I’ve got 500 bike km to cover this month, and I’m warning you now – it’ll be a real battle to get them in.  My calendar resembles some sort of evil horizontal Tetris puzzle, sentencing me to 16 away days out of 31. Add to that the finalisation of a house purchase and our eldest in HSC mode, and the month of October looks short. Very short.

I have some cunning plans , though. Commuting for part of my daily 158km round-trip on a few days will add some valuable bike miles. Sitting on spin bikes at hotel gyms will account for a few more. Lunchtime rides, morning quickies, mountain bike epics… It’s going to be a stretch, but we’ll get there.


He looked so, so unwell, lying on the lounge that Tuesday morning. Pale, sunken eyes, a look of absolute exhaustion on his four-year-old face that shouldn’t have been there. That’s the thing about cancer; it’s an elusive bastard to detect. Our rambunctious livewire hadn’t been himself for a couple of months now. His once beloved swimming lessons had become a screaming match of reluctance, he’d been talking about “really sore legs”, and his colour… even my mum remarked on how pale Max was.

A shot taken at my brother Pete's birthday lunch just two days before Max was admitted to hopsital. He wasn't quite five.

A shot taken at my brother Pete’s birthday lunch just two days before Max was admitted to hospital. He wasn’t quite five.

There was a lot going on in our lives at the time, too. Mel’s beloved mum Jessica had died earlier in the year after a long illness, just missing the birth of our third child, Amelia. Naturally, we put a lot of Max’s behaviour down to the fact that he was a little boy now competing for mum’s attention. He wasn’t sick, per se – he just wasn’t himself.

But on that Tuesday, there was no doubt; it was time to go to the doctor. And as I drove to the office in Sydney, preparing for a trip to the States for work, I couldn’t ignore a small, but perceptible, sense of dread creeping into my stream of consciousness.

By lunchtime, though, Mel was ready to abandon the doctor’s appointment. “He’s back to normal,” she said tiredly; code for ‘he’s being a little shit again’. Max was a pretty difficult youngster, it has to be said, with poor sleeping routines and a very active sense of mischief. And just hours after looking so awful, he looked to be back at his best/worst.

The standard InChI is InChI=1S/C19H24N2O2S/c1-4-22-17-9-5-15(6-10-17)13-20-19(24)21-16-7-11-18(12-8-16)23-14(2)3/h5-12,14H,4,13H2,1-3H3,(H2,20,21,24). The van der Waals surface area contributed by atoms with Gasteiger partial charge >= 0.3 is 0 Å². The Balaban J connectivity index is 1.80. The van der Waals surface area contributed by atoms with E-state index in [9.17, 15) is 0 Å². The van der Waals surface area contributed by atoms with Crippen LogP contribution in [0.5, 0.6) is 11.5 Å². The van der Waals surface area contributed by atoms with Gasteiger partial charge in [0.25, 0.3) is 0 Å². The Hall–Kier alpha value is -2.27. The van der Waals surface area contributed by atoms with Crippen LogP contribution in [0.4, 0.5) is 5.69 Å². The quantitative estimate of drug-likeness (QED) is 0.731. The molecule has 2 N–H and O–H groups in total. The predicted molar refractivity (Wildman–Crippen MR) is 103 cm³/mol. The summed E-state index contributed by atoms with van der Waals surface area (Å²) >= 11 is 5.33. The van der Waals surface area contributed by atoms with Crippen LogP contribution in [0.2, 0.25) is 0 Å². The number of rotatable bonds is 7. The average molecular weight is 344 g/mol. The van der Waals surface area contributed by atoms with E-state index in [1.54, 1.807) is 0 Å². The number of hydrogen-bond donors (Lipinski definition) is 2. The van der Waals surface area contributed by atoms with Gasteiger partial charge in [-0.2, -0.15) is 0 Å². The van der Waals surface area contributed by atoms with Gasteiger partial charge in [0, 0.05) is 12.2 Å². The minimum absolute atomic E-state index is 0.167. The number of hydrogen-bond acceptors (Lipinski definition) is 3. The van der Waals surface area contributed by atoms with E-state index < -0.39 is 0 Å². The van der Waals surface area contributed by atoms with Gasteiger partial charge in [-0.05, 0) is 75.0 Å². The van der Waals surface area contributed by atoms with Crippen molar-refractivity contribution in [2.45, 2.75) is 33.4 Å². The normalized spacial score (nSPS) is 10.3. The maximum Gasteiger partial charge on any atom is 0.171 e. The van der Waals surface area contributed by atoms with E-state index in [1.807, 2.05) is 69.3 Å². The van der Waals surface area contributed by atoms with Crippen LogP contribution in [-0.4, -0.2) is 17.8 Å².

I’ll forever be thankful that Mel took Max to our local GP, Dr Pam Jolliffe. We’re not doctor people, us Robsons, but it doesn’t bear thinking about if we’d skipped this one. The doc literally took one look at Max before ordering immediate blood tests and advising Mel to call me.

I was in with my magazine publisher at the time I got the text from a tearful Mel; a kind, patient and thoroughly decent man called Mike Koslowski. He’d been incredibly supportive through Mel’s mum’s illness, and boy, was I was about to test him again. I recall I made a lame joke about the Robson’s luck deserting them again, not knowing, of course, what the diagnosis of Max’s illness was. But I knew. I just knew. Something was not right.

The joy of sox

August 16, 2013 — Leave a comment

We lost a good pair of socks today. Mid-high, grey and black, made by Sock Guy for Rocket Parts. I’m not one for marking down the purchase date of socks, but I’m thinking 1997.

Despite turning at the hems a little a couple of years back, the Rockets kept rocking. There’s a teeny tiny bit of pilling on the soles, but it affected them not a jot. But the gaping hole on the ankle, just above the shoe line, has, at long last, done them in.

They’ve done their job. They’ve starred in numerous photo shoots, raced any number of races, explored any number of trails. They’ve been muddy, and they’ve been bloody. And they’ve been washed at least 800 times.

Oh sure, I’ve fallen hard for the high black sock fad. And that’s pushed the Rockets (and my Trek/VWs and my Yahoo/Ritcheys) to the back of the sock drawer over the last couple of years.

But what I loved about the Rockets was the fact I could still wear them under jeans or a suit, and no one was the wiser that I was a mountain biker.

Like Superman’s tights or… well, a pair of mountain bike socks, it allowed my a daily connection to a world I much prefer over the neccesary but occasionally mundane moments in my day-to-day.

I’ll miss you, Rocket socks. Thanks for the memories.